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Old 10-20-14, 07:07 PM
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Originally Posted by eastbay71
@cs1 I see you are partial to the 80s Specialized bikes!

1989 Specialized Rockhopper Comp
1989 Raleigh Technium, 1989 Schwinn Traveler, 1986 Specialized Rockhopper
1984 Specialized Stumpjumper, 1986 Specialized Stumpjumper and just way too many projects to list.

Lets not forget the Kliens they were always day glo
Way too partial.
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Old 10-20-14, 09:35 PM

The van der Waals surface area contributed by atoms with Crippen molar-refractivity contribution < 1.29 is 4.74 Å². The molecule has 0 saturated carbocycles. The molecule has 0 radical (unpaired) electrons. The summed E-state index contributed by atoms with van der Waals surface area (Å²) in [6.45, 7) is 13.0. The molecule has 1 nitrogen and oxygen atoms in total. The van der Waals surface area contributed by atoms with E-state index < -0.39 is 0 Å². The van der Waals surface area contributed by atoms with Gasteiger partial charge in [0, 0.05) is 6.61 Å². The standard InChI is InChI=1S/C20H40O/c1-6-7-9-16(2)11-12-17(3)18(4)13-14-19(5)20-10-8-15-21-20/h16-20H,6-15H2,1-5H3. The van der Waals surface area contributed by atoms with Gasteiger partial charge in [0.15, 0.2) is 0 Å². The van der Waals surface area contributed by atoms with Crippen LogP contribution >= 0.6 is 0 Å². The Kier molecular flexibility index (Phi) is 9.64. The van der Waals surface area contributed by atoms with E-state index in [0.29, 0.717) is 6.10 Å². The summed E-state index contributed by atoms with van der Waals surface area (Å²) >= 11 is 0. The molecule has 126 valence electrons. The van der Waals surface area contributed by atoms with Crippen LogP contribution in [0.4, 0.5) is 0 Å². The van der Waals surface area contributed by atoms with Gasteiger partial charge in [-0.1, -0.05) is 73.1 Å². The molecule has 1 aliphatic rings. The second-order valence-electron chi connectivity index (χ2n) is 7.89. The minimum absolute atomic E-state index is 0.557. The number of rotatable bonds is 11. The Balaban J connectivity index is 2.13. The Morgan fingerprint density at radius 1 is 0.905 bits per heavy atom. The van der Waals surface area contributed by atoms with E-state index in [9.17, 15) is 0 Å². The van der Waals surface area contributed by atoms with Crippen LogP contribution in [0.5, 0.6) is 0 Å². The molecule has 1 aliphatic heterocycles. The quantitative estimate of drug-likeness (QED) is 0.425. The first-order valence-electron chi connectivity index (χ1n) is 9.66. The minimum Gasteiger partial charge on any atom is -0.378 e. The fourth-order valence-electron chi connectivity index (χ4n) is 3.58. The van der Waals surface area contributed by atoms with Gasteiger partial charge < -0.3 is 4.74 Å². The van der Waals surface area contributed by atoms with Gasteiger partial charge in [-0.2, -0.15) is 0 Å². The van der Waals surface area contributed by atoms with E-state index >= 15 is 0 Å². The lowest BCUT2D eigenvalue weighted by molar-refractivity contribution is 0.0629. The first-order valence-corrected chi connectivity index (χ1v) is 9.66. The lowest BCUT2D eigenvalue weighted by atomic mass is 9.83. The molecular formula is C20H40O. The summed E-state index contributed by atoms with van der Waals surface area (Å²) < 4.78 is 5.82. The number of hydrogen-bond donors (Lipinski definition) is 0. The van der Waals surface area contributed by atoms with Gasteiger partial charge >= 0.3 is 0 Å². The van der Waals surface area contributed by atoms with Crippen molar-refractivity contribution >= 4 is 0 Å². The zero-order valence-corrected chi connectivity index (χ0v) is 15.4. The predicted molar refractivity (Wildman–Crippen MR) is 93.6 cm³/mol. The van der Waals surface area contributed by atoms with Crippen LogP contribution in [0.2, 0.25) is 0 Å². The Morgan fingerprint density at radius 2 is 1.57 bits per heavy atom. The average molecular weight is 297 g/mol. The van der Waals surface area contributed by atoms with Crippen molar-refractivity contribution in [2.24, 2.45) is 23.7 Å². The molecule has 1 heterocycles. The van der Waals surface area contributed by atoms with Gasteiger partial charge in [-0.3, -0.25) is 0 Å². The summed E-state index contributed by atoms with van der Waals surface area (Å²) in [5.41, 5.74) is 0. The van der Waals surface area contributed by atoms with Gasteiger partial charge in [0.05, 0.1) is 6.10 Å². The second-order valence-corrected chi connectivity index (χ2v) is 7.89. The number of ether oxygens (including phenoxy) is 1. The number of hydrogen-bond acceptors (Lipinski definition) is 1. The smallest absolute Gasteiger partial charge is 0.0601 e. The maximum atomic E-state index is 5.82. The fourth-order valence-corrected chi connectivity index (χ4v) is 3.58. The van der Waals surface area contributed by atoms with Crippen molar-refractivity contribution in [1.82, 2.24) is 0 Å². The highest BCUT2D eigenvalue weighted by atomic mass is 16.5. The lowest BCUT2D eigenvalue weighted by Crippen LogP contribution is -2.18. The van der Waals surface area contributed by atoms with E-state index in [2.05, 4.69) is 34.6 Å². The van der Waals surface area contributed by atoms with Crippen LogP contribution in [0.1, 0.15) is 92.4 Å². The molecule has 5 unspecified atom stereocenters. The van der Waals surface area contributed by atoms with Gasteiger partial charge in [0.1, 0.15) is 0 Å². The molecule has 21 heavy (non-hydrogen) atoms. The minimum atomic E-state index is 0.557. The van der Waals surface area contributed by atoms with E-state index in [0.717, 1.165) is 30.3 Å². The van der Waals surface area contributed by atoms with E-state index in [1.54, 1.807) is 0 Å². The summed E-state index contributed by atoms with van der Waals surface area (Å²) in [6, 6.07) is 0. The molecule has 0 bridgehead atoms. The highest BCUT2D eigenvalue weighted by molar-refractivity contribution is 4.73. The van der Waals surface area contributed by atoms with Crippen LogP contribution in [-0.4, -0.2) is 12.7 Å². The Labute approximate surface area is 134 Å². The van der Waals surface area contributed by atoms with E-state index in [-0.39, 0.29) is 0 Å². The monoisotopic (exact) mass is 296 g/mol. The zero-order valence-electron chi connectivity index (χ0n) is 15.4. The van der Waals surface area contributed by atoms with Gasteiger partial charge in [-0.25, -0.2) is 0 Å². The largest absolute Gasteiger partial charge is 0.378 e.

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Ok, now you guys talking GT's got me regretting I sold this bike. I bought it for $45 or $60 (memory fades) from a teenager who had an obvious growth spurt and it was too small for him. I completely overhauled it then sold it to a young lady whose car died. She needed reliable transportation. After her test ride ended with her big smile, she said, "I LOVE it!"
I hoped to make it a drop bar conversion but the top tube was too long. It was "Ghost Pink" or "Pink Smoke" color - pink with that black swirled smoke look. I loved that.
A Tequesta

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Old 10-21-14, 09:57 AM
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You guys are giving me ideas in my head and have me scouring Craigslist for cheap vintage mtb's
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Old 10-21-14, 04:54 PM